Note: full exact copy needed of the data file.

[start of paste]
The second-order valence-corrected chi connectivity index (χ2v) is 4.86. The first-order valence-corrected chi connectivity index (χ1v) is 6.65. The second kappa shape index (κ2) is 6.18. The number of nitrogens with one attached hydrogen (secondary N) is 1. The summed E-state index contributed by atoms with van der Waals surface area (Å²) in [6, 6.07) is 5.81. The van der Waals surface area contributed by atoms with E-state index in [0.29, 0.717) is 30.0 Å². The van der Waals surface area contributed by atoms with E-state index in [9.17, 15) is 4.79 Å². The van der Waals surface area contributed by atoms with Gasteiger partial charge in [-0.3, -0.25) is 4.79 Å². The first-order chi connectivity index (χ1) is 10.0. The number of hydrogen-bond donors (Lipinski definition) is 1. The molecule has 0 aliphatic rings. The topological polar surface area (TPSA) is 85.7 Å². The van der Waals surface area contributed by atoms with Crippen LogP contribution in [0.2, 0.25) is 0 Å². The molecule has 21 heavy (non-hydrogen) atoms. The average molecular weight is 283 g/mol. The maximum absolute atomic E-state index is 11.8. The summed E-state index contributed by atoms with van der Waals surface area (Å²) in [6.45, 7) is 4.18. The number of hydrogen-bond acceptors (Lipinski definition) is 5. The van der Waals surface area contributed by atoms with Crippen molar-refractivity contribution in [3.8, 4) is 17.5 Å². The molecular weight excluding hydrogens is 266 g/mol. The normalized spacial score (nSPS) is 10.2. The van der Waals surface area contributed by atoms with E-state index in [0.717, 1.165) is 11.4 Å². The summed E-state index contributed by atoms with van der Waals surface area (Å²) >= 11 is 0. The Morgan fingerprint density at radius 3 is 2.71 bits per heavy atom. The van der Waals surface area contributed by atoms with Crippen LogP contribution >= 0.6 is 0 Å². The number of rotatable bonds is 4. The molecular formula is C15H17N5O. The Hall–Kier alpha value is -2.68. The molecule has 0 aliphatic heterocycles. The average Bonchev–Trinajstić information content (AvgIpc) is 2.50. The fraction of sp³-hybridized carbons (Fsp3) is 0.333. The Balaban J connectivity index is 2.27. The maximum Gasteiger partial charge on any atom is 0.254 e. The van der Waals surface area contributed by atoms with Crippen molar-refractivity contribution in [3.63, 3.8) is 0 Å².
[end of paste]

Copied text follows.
The second-order valence-corrected chi connectivity index (χ2v) is 4.86. The first-order valence-corrected chi connectivity index (χ1v) is 6.65. The second kappa shape index (κ2) is 6.18. The number of nitrogens with one attached hydrogen (secondary N) is 1. The summed E-state index contributed by atoms with van der Waals surface area (Å²) in [6, 6.07) is 5.81. The van der Waals surface area contributed by atoms with E-state index in [0.29, 0.717) is 30.0 Å². The van der Waals surface area contributed by atoms with E-state index in [9.17, 15) is 4.79 Å². The van der Waals surface area contributed by atoms with Gasteiger partial charge in [-0.3, -0.25) is 4.79 Å². The first-order chi connectivity index (χ1) is 10.0. The number of hydrogen-bond donors (Lipinski definition) is 1. The molecule has 0 aliphatic rings. The topological polar surface area (TPSA) is 85.7 Å². The van der Waals surface area contributed by atoms with Crippen LogP contribution in [0.2, 0.25) is 0 Å². The molecule has 21 heavy (non-hydrogen) atoms. The average molecular weight is 283 g/mol. The maximum absolute atomic E-state index is 11.8. The summed E-state index contributed by atoms with van der Waals surface area (Å²) in [6.45, 7) is 4.18. The number of hydrogen-bond acceptors (Lipinski definition) is 5. The van der Waals surface area contributed by atoms with Crippen molar-refractivity contribution in [3.8, 4) is 17.5 Å². The molecular weight excluding hydrogens is 266 g/mol. The normalized spacial score (nSPS) is 10.2. The van der Waals surface area contributed by atoms with E-state index in [0.717, 1.165) is 11.4 Å². The summed E-state index contributed by atoms with van der Waals surface area (Å²) >= 11 is 0. The Morgan fingerprint density at radius 3 is 2.71 bits per heavy atom. The van der Waals surface area contributed by atoms with Crippen LogP contribution >= 0.6 is 0 Å². The number of rotatable bonds is 4. The molecular formula is C15H17N5O. The Hall–Kier alpha value is -2.68. The molecule has 0 aliphatic heterocycles. The average Bonchev–Trinajstić information content (AvgIpc) is 2.50. The fraction of sp³-hybridized carbons (Fsp3) is 0.333. The Balaban J connectivity index is 2.27. The maximum Gasteiger partial charge on any atom is 0.254 e. The van der Waals surface area contributed by atoms with Crippen molar-refractivity contribution in [3.63, 3.8) is 0 Å².